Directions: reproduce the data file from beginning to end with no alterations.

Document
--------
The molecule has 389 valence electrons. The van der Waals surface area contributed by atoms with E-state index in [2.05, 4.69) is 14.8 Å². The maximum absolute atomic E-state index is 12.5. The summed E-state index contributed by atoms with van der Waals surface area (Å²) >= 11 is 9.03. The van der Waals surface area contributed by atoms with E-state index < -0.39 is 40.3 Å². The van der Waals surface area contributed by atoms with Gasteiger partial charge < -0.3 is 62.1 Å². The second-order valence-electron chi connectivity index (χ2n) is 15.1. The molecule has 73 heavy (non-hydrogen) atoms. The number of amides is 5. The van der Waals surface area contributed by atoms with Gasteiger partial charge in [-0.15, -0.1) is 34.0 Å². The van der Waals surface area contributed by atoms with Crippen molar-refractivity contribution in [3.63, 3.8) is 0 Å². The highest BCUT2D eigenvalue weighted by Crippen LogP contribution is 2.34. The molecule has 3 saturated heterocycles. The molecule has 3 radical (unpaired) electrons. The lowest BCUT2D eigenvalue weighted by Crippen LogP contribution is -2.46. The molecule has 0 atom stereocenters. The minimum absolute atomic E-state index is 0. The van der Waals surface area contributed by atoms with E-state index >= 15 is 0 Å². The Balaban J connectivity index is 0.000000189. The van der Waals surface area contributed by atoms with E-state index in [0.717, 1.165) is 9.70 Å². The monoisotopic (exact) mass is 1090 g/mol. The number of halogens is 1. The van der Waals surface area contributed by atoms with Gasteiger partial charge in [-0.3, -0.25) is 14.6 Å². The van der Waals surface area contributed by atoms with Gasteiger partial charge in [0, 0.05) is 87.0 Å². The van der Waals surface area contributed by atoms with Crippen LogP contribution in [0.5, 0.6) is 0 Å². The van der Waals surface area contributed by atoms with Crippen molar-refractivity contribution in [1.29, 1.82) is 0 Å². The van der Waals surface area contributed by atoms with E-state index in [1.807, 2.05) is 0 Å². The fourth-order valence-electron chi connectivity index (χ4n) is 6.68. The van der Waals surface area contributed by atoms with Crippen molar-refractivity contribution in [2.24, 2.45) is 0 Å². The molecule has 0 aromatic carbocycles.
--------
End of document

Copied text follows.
The molecule has 389 valence electrons. The van der Waals surface area contributed by atoms with E-state index in [2.05, 4.69) is 14.8 Å². The maximum absolute atomic E-state index is 12.5. The summed E-state index contributed by atoms with van der Waals surface area (Å²) >= 11 is 9.03. The van der Waals surface area contributed by atoms with E-state index < -0.39 is 40.3 Å². The van der Waals surface area contributed by atoms with Gasteiger partial charge < -0.3 is 62.1 Å². The second-order valence-electron chi connectivity index (χ2n) is 15.1. The molecule has 73 heavy (non-hydrogen) atoms. The number of amides is 5. The van der Waals surface area contributed by atoms with Gasteiger partial charge in [-0.15, -0.1) is 34.0 Å². The van der Waals surface area contributed by atoms with Crippen molar-refractivity contribution in [3.63, 3.8) is 0 Å². The highest BCUT2D eigenvalue weighted by Crippen LogP contribution is 2.34. The molecule has 3 saturated heterocycles. The molecule has 3 radical (unpaired) electrons. The lowest BCUT2D eigenvalue weighted by Crippen LogP contribution is -2.46. The molecule has 0 atom stereocenters. The minimum absolute atomic E-state index is 0. The van der Waals surface area contributed by atoms with E-state index >= 15 is 0 Å². The Balaban J connectivity index is 0.000000189. The van der Waals surface area contributed by atoms with E-state index in [0.717, 1.165) is 9.70 Å². The monoisotopic (exact) mass is 1090 g/mol. The number of halogens is 1. The van der Waals surface area contributed by atoms with Gasteiger partial charge in [-0.3, -0.25) is 14.6 Å². The van der Waals surface area contributed by atoms with Gasteiger partial charge in [0, 0.05) is 87.0 Å². The van der Waals surface area contributed by atoms with Crippen LogP contribution in [0.5, 0.6) is 0 Å². The van der Waals surface area contributed by atoms with Crippen molar-refractivity contribution in [1.29, 1.82) is 0 Å². The van der Waals surface area contributed by atoms with E-state index in [1.807, 2.05) is 0 Å². The fourth-order valence-electron chi connectivity index (χ4n) is 6.68. The van der Waals surface area contributed by atoms with Crippen molar-refractivity contribution in [2.24, 2.45) is 0 Å². The molecule has 0 aromatic carbocycles.